The presence of vitrinite in sedimentary rocks of post-Silurian age allows its reflectance to be used to estimate the thermal maturation of organic matter in petroleum systems. Increasing reflectance of vitrinite, which is primarily driven by aromaticity, depends primarily on the time and temperature attributes of its evolutionary pathway. This study evaluated carbonaceous shales proximal to coal measures and coal samples via isothermal hydrous pyrolysis (HP) to compare differences in the maturation pathways of vitrinite. Sample residues were analysed via vitrinite reflectance (VRo), geochemical screening tests (organic carbon and programmed temperature pyrolysis), and infrared spectroscopy. The study included samples from Indian and North American basins, to observe differences in vitrinite evolution with respect to enclosing mineral matrix, starting degree of aromaticity, organic matter types, stratigraphic age, and depositional environment. The organic content of HP residues shows an intuitive response to the thermal stress of HP, e.g., a general depletion of total organic carbon (TOC) content, pyrolyzate (S2), and hydrogen index with increasing HP temperature. Infrared proxies including C-factor and CH2/CH3 generally decrease with increasing thermal maturity indicating loss of O via CO2 generation and the thermal cracking of aliphatic organic matter. Tmax, production index (PI), and VRo show intuitive increasing values with respect to HP temperature. The least mature sample (0.48 ± 0.05% VRo) generally experienced the maximum change in these parameters during maturation, whereas the most mature sample (0.99 ± 0.06% VRo) generally showed the least change. This observation is consistent with higher kinetic barriers to reaction in more aromatic vitrinite which contains higher bond dissociation energies. Devolatilization of vitrinite during HP causes formation of gas evacuation vacuoles and contraction cracks in the vitrinite grains of both coal and carbonaceous shale. Similarities in vitrinite response to HP between coal and carbonaceous shale suggest that thermal evolution of the vitrinite maceral is principally controlled by inherent rate-limiting kinetic parameters related to its molecular structure. Whereas, the stratigraphic age, sedimentary environment, surrounding organic matter, lithology, and catalysis by mineral composition have less effect. To further improve our understanding of vitrinite aromatization and kinetic parameters, future studies of vitrinite reflectance thermal evolution with temperature should include coal and carbonaceous shale from the same stratigraphic section and extant woody tissue from modern vascular plants.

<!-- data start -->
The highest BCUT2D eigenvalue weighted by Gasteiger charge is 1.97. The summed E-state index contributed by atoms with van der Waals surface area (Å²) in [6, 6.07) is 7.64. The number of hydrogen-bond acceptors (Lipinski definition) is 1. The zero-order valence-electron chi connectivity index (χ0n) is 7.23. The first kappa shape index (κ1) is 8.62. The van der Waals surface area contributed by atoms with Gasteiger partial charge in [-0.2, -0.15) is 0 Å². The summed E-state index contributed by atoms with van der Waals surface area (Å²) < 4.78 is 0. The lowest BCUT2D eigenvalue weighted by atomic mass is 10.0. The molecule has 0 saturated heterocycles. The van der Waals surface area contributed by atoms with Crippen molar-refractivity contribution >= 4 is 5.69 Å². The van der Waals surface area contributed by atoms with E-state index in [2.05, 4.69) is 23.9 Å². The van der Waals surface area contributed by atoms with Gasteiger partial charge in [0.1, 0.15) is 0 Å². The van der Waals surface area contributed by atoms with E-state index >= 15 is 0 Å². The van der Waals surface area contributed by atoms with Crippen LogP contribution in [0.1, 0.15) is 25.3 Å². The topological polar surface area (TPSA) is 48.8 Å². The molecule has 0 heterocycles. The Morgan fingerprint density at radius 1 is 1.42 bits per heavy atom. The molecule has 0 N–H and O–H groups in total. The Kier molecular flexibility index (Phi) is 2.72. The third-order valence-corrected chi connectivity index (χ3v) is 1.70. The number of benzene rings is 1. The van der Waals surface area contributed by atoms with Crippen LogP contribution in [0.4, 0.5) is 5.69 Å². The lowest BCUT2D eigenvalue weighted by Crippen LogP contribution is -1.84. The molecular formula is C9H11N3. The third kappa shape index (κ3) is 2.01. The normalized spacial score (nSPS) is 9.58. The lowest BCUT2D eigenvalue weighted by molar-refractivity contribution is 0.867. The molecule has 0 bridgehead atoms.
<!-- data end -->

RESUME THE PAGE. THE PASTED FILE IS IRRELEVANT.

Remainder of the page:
|Title||Maturation study of vitrinite in carbonaceous shales and coals: Insights from hydrous pyrolysis|
|Authors||Divya K. Mishra, Paul C. Hackley, Aaron M. Jubb, Margaret M. Sanders, Shailesh Agrawal, Atul K. Varma|
|Publication Subtype||Journal Article|
|Series Title||International Journal of Coal Geology|
|Record Source||USGS Publications Warehouse|
|USGS Organization||Eastern Energy Resources Science Center; Geology, Energy & Minerals Science Center|